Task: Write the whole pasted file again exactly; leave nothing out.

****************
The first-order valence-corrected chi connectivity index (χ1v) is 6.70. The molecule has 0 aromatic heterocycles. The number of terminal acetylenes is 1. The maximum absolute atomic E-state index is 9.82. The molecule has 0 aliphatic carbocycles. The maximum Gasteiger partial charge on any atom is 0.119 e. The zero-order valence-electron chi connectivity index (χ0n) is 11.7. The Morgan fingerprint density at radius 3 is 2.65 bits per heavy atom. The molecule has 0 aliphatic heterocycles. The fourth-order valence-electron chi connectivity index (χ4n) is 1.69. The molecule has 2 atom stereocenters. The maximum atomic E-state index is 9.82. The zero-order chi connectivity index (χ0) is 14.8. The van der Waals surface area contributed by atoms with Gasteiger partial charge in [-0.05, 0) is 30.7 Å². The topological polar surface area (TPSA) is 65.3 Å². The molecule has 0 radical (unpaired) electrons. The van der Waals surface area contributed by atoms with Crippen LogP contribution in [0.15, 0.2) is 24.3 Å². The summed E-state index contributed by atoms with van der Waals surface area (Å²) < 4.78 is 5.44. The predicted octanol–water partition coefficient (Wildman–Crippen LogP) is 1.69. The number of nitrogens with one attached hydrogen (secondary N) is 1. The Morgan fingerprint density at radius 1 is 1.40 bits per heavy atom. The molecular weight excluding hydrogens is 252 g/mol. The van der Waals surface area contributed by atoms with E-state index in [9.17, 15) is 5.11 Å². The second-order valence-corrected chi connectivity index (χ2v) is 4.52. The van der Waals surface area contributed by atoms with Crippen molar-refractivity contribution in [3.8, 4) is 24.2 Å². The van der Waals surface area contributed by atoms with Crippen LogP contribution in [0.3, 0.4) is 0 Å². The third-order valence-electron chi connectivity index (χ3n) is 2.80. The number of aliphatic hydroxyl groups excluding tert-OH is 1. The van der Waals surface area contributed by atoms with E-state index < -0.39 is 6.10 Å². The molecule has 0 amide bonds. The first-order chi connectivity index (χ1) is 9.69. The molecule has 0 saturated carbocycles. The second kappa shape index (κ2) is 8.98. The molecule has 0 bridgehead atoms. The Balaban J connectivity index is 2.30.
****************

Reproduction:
The first-order valence-corrected chi connectivity index (χ1v) is 6.70. The molecule has 0 aromatic heterocycles. The number of terminal acetylenes is 1. The maximum absolute atomic E-state index is 9.82. The molecule has 0 aliphatic carbocycles. The maximum Gasteiger partial charge on any atom is 0.119 e. The zero-order valence-electron chi connectivity index (χ0n) is 11.7. The Morgan fingerprint density at radius 3 is 2.65 bits per heavy atom. The molecule has 0 aliphatic heterocycles. The fourth-order valence-electron chi connectivity index (χ4n) is 1.69. The molecule has 2 atom stereocenters. The maximum atomic E-state index is 9.82. The zero-order chi connectivity index (χ0) is 14.8. The van der Waals surface area contributed by atoms with Gasteiger partial charge in [-0.05, 0) is 30.7 Å². The topological polar surface area (TPSA) is 65.3 Å². The molecule has 0 radical (unpaired) electrons. The van der Waals surface area contributed by atoms with Crippen LogP contribution in [0.15, 0.2) is 24.3 Å². The summed E-state index contributed by atoms with van der Waals surface area (Å²) < 4.78 is 5.44. The predicted octanol–water partition coefficient (Wildman–Crippen LogP) is 1.69. The number of nitrogens with one attached hydrogen (secondary N) is 1. The Morgan fingerprint density at radius 1 is 1.40 bits per heavy atom. The molecular weight excluding hydrogens is 252 g/mol. The van der Waals surface area contributed by atoms with E-state index in [9.17, 15) is 5.11 Å². The second-order valence-corrected chi connectivity index (χ2v) is 4.52. The van der Waals surface area contributed by atoms with Crippen molar-refractivity contribution in [3.8, 4) is 24.2 Å². The van der Waals surface area contributed by atoms with Crippen LogP contribution in [0.3, 0.4) is 0 Å². The third-order valence-electron chi connectivity index (χ3n) is 2.80. The number of aliphatic hydroxyl groups excluding tert-OH is 1. The van der Waals surface area contributed by atoms with E-state index < -0.39 is 6.10 Å². The molecule has 0 amide bonds. The first-order chi connectivity index (χ1) is 9.69. The molecule has 0 saturated carbocycles. The second kappa shape index (κ2) is 8.98. The molecule has 0 bridgehead atoms. The Balaban J connectivity index is 2.30.